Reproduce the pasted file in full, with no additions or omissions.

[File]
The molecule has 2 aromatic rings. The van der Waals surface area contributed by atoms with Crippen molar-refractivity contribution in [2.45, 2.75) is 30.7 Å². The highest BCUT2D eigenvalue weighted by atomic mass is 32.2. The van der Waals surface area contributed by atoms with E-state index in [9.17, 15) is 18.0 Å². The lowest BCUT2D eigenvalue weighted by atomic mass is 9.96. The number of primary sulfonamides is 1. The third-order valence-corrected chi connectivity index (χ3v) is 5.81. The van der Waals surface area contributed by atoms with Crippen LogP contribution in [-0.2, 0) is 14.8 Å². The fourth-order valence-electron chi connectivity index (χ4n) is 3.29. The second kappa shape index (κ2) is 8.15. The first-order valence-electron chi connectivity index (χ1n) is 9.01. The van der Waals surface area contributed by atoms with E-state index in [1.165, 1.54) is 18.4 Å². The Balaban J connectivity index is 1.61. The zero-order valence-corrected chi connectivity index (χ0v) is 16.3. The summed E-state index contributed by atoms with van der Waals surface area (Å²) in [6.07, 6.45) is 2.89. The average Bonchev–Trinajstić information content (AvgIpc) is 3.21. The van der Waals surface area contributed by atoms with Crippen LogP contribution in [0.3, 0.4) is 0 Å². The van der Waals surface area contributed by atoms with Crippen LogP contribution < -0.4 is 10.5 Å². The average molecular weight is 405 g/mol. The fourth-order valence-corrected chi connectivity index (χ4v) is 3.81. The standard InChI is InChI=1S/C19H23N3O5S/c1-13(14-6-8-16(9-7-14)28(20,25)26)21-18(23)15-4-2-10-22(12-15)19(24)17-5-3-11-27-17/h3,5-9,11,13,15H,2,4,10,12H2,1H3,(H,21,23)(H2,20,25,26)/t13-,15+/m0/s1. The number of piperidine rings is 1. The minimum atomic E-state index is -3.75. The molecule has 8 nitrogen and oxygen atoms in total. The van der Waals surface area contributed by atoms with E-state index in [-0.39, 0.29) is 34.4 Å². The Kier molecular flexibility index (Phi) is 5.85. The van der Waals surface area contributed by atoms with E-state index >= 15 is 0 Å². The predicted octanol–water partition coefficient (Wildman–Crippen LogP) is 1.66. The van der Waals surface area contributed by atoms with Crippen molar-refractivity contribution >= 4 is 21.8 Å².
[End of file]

The molecule has 2 aromatic rings. The van der Waals surface area contributed by atoms with Crippen molar-refractivity contribution in [2.45, 2.75) is 30.7 Å². The highest BCUT2D eigenvalue weighted by atomic mass is 32.2. The van der Waals surface area contributed by atoms with E-state index in [9.17, 15) is 18.0 Å². The lowest BCUT2D eigenvalue weighted by atomic mass is 9.96. The number of primary sulfonamides is 1. The third-order valence-corrected chi connectivity index (χ3v) is 5.81. The van der Waals surface area contributed by atoms with Crippen LogP contribution in [-0.2, 0) is 14.8 Å². The fourth-order valence-electron chi connectivity index (χ4n) is 3.29. The second kappa shape index (κ2) is 8.15. The first-order valence-electron chi connectivity index (χ1n) is 9.01. The van der Waals surface area contributed by atoms with E-state index in [1.165, 1.54) is 18.4 Å². The Balaban J connectivity index is 1.61. The zero-order valence-corrected chi connectivity index (χ0v) is 16.3. The summed E-state index contributed by atoms with van der Waals surface area (Å²) in [6.07, 6.45) is 2.89. The average Bonchev–Trinajstić information content (AvgIpc) is 3.21. The van der Waals surface area contributed by atoms with Crippen LogP contribution in [0.3, 0.4) is 0 Å². The van der Waals surface area contributed by atoms with Crippen LogP contribution < -0.4 is 10.5 Å². The average molecular weight is 405 g/mol. The fourth-order valence-corrected chi connectivity index (χ4v) is 3.81. The standard InChI is InChI=1S/C19H23N3O5S/c1-13(14-6-8-16(9-7-14)28(20,25)26)21-18(23)15-4-2-10-22(12-15)19(24)17-5-3-11-27-17/h3,5-9,11,13,15H,2,4,10,12H2,1H3,(H,21,23)(H2,20,25,26)/t13-,15+/m0/s1. The number of piperidine rings is 1. The minimum atomic E-state index is -3.75. The molecule has 8 nitrogen and oxygen atoms in total. The van der Waals surface area contributed by atoms with E-state index in [-0.39, 0.29) is 34.4 Å². The Kier molecular flexibility index (Phi) is 5.85. The van der Waals surface area contributed by atoms with E-state index >= 15 is 0 Å². The predicted octanol–water partition coefficient (Wildman–Crippen LogP) is 1.66. The van der Waals surface area contributed by atoms with Crippen molar-refractivity contribution >= 4 is 21.8 Å².